A. Given a graph and assume we computed the minimum weight paths using Dijkstra's algorithm (we maintain a predecessor array), if we add a constant C to all edge weights and run the algorithm on this updated graph, the same edges will be selected when computing the shortest weight path? T/F?
B. Kruskal's algorithm cannot compute a minimum spanning tree when a negative cycle is present in the graph. T/F?
C. No minimum weight path can be computed if a negative cycle is present in the graph. T/F?
D. Traversing an AVL tree using inorder traversal takes O(logn) time. T/F?
E. A graph with |V| amount of nodes, DFS will have a faster runtime if the graph is sparse vs if the graph is dense. T/F?
F. All trees are graphs. T/F?
G. There is more than one possible minimum spanning tree for a graph if the edge weights are not all unique. T/F?
H. If we use build heap to create a min heap out of an array, we obtain a sorted list in ascending order. T/F?
I. The lower bound for sorting Ω (n log n) which implies that in the worst case no sorting algorithm can have a better runtime than O (n log n). T/F?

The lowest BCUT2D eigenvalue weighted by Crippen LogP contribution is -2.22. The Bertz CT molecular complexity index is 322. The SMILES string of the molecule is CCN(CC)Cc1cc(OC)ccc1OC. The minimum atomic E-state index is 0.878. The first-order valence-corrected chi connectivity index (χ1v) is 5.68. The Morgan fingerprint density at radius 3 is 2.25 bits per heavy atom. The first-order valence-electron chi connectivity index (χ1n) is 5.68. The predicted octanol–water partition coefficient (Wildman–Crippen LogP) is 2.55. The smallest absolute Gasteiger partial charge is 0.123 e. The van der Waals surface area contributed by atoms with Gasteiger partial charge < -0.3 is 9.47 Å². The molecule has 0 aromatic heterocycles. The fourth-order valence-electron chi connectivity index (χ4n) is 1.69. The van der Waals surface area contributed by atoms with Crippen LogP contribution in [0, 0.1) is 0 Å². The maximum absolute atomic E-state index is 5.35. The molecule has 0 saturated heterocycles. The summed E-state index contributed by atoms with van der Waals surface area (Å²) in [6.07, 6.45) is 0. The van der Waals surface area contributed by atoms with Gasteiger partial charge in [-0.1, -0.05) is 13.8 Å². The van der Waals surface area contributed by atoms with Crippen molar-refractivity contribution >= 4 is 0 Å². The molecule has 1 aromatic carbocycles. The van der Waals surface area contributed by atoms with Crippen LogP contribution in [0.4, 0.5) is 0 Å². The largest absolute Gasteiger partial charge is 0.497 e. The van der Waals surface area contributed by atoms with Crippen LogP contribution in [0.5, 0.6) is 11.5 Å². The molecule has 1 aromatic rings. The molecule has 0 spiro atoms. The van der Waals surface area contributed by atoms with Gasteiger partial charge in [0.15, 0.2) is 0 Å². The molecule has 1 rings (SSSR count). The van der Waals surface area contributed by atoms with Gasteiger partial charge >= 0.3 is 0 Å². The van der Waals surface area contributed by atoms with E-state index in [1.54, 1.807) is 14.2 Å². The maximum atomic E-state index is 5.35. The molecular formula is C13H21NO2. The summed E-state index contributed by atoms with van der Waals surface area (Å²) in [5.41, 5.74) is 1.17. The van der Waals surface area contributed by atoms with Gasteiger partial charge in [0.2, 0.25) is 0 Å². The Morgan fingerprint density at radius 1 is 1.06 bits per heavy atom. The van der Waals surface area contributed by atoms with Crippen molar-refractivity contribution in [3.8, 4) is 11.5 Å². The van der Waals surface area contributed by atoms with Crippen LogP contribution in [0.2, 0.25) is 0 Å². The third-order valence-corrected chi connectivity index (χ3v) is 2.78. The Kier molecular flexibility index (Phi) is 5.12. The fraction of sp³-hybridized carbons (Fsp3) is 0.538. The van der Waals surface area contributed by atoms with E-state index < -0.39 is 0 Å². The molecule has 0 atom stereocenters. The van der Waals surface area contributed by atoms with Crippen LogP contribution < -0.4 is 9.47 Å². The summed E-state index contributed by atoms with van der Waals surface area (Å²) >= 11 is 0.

J. For separate chaining for hashing, if each entry contained a pointer to the root node of an AVL tree (instead of the head of the linked list), we could improve the search times if many collisions occur. T/F?
K. Given a graph with unique edge weights, and assume we selected the edges for the minimum spanning tree, let's call this set MST, if we were to add some constant C to every edge in the graph and ran Kruskal's algorithm on this updated graph, all of the edges selected would all be in the set MST. T/F?
So far I have:
Are these correct so far? What about the other ones? Just trying to understand these concepts more.
Your answer to the original post is wrong.
If you added a positive constant to all edges then the best path may well change, because the adding will provide more relative advantage to paths with less edges.
Trivial example: 1+1 beats 3
However, adding 100 to each edge, find 101+101 does not beat 103.
I is not detailed enough. Its technically false: there are O(N) sorting algorithms for certain limited scenarios (integers in a relatively(to computer hardware) small range). If you change it to general purpose algorithms, the NlgN holds.
J .. linked list? Tree?? If you have so many collisions you need a container to deal with it, you have bigger problems than what data structure to use. But yes, a tree searches faster than a linked list.